LETTERS 25.6.16

Land swap?
I RECENTLY wrote expressing my support for the proposed West Perth fire station in Carr Street, commenting that I would genuinely prefer a two-storey fire station next to me in Loftus Street instead of the ridiculous multiple dwellings with their multiple problems (“Careful what you wish for,” Voice letters, June 6, 2016).
Siren sounds are quite commonplace along Loftus Street. The Carr Street residents would obviously prefer more apartments.
They have explained that their apartments were built before a fire station was planned but I remember some years ago these same residents wanted the buses re-routed even though the route was well established before the apartments were built.
I understand that a proposed bus bridge to link Charles Street with the new Perth bus station will reduce the number of buses along Carr Street. Who knows, the residents may next complain about having to walk a few extra metres to a bus stop?
This week’s Voice article Storm Brews over Development related to another group of concerned residents, this time in Vine Street, North Perth.
I totally understand their concerns about a proposal to build a six or seven storey development of multiple dwellings on Charles Street that will directly affect them.
Would it be feasible for the state government and the developer to negotiate a swap so that the fire station could be located on Charles Street and the apartments moved to Carr Street?
Everyone will be happy. Maybe?
It is a shame that the old Osborne Park fire station land was sold to developers.
Anne Bate
Loftus Street, Leederville

Crocodile tears
GAYS face being hanged or jailed by the authorities, and regularly bashed and shunned by locals in the majority of nations that are predominantly Muslim.
Even in modern Islamic nations like Malaysia gays face severe discrimination and have poor prospects for jobs or education.
They get jailed for sodomy.
Many are forced into jobs like prostitution to make living.
In Orlando 50 gay men were killed but there are seven Muslim nations that still execute people for same-sex acts, while punishments are extreme in many others.
Yes, many Muslims living in western nations will cry crocodile tears.
Alex Mulla
Smith St, Highgate

Full marks
I HAVE written to Vincent mayor mayor John Carey regarding the intersection of Green Street and Scarborough Beach Road with a suggestion of how to make it safer.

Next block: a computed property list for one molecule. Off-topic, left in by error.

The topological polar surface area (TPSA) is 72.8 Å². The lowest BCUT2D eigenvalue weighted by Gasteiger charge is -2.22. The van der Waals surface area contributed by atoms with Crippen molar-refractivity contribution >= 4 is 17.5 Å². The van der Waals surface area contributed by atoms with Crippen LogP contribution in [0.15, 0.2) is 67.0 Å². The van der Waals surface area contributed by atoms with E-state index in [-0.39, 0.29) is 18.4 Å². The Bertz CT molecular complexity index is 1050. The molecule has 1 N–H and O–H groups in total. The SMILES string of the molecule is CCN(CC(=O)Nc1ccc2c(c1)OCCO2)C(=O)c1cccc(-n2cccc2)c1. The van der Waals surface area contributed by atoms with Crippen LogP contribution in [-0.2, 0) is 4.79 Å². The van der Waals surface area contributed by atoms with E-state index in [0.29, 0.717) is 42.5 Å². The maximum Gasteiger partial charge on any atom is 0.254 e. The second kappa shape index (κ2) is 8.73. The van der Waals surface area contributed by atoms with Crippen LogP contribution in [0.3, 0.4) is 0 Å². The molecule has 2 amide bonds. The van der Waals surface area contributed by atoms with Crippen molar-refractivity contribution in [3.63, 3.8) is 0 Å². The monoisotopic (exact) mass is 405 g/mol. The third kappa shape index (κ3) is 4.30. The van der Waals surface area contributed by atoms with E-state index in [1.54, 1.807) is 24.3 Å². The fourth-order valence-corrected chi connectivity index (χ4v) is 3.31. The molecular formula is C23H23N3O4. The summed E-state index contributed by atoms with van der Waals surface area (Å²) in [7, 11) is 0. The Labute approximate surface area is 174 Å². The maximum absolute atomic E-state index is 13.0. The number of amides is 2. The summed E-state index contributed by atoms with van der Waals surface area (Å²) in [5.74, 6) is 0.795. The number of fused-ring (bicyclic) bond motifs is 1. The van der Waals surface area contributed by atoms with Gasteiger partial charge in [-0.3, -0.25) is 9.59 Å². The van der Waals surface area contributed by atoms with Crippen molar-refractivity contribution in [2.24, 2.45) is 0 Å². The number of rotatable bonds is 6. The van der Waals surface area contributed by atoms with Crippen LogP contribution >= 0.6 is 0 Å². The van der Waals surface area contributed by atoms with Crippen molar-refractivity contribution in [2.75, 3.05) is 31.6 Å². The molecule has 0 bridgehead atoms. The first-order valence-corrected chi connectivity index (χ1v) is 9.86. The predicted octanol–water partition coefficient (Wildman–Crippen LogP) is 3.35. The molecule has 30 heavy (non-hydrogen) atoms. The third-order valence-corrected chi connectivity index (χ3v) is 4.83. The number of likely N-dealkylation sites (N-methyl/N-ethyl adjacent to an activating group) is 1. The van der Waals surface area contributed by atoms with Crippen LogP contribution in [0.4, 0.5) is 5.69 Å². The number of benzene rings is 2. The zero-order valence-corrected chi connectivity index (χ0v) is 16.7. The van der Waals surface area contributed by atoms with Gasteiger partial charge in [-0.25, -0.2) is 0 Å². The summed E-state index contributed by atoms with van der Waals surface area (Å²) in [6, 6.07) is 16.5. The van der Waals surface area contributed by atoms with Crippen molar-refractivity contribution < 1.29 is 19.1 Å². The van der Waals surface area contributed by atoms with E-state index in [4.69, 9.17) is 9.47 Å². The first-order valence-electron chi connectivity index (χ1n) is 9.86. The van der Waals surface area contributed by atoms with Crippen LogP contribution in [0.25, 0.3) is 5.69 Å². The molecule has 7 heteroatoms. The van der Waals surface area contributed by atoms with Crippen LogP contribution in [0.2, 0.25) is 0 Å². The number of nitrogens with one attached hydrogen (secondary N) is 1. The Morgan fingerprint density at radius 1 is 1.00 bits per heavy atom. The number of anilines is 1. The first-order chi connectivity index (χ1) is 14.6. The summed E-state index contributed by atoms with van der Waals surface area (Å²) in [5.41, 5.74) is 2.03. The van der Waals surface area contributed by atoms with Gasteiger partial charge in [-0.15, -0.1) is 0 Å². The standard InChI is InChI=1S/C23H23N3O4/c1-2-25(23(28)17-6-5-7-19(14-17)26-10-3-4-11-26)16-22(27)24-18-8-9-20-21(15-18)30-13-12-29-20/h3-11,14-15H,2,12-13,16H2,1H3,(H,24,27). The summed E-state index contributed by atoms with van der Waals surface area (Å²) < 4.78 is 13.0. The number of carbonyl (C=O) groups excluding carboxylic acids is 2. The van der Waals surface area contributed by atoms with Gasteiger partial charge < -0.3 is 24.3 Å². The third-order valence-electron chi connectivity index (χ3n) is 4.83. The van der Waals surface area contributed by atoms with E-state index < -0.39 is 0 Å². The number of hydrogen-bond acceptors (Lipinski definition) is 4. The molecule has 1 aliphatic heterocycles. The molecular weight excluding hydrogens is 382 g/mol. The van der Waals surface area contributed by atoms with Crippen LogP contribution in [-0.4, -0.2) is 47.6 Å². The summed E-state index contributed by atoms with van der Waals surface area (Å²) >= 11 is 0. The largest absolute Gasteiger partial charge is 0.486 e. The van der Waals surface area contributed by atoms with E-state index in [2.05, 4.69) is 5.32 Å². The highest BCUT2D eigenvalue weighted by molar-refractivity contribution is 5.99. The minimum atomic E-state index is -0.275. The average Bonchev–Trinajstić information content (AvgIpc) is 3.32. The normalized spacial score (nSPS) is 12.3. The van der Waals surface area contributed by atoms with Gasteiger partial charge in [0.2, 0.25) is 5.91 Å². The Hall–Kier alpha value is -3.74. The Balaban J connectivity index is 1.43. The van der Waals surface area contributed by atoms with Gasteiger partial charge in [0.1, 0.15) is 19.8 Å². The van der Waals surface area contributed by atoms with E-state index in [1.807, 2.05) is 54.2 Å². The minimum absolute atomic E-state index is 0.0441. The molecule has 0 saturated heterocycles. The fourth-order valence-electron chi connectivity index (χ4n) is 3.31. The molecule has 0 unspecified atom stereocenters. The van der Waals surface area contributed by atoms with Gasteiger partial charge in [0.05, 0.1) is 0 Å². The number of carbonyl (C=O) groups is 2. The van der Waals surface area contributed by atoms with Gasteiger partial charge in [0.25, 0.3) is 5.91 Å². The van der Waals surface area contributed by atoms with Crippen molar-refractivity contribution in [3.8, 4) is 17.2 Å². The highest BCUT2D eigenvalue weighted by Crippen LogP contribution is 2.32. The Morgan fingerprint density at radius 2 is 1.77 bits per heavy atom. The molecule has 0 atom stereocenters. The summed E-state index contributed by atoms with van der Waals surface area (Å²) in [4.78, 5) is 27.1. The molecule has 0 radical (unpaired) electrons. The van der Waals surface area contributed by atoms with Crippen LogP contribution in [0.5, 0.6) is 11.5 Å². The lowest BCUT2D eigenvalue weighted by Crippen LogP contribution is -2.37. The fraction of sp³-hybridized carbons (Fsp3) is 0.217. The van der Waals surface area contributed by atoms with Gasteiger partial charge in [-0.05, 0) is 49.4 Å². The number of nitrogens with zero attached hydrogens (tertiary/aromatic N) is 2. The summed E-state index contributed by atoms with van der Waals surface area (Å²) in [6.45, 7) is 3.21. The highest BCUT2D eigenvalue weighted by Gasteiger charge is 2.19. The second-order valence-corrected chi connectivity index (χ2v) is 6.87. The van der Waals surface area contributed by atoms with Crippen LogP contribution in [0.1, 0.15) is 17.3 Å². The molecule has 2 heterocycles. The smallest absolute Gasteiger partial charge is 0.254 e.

After reading the article in the Voice about Anthony Albanese pledging $3 million to try and fix the problem (“Blackspot cash pledge,” Voice, June 11, 2016) I also wrote to the Labor candidate Tim Hammond and Mr Albanese. To date I have had no reply from either.
A cheaper solution to make this intersection safer would be to paint lines clearly stating which lane fed into which street.
For example, the left lane would continue west along Scarborough Beach Road and to turn left into Brady Street only, the middle lane would be to continue west along Scarborough Beach Road only and the right lane would be to turn right into Main Street only.
This would stop confusion and motorists cutting into the wrong lanes. These markings have reduced confusion at the on-ramp at Powis Street.
Leonie Edwards
Federation Street, Mount Hawthorn

Tree warning
THE recent report by the Northern Territory coroner which was featured on the ABC news should offer a timely warning to the City of Bayswater.
The coroner declared the death of a man, struck by a branch from a tree for which Darwin council had responsibility, was entirely preventable.
Furthermore the daughter of the of deceased man claimed his death was a result of negligence.
The City of Bayswater seems to rely entirely upon a tree assessment process that has no formal backing of council and has never been adopted as policy. It can be shown to be subject to the whimsy of the arborist who is using it.
I don’t believe the favoured process has ever been compared with other, perhaps more comprehensive, assessment processes and I wonder if this jeopardises the city’s insurance cover.
Twice during recent years trees on council land have shed limbs which demolished cars.
The City of Bayswater was lucky not to have witnessed two fatalities.
I also have a report attesting to the dangerous size of fallen tree limbs that an assessment by the city dismissed as if they were mere leaf and bark litter.
It’s about time Bayswater formally adopted a reliable process that would stand up to any coroner’s scrutiny.
Vincent J. McCudden
Almondbury Street, Bayswater

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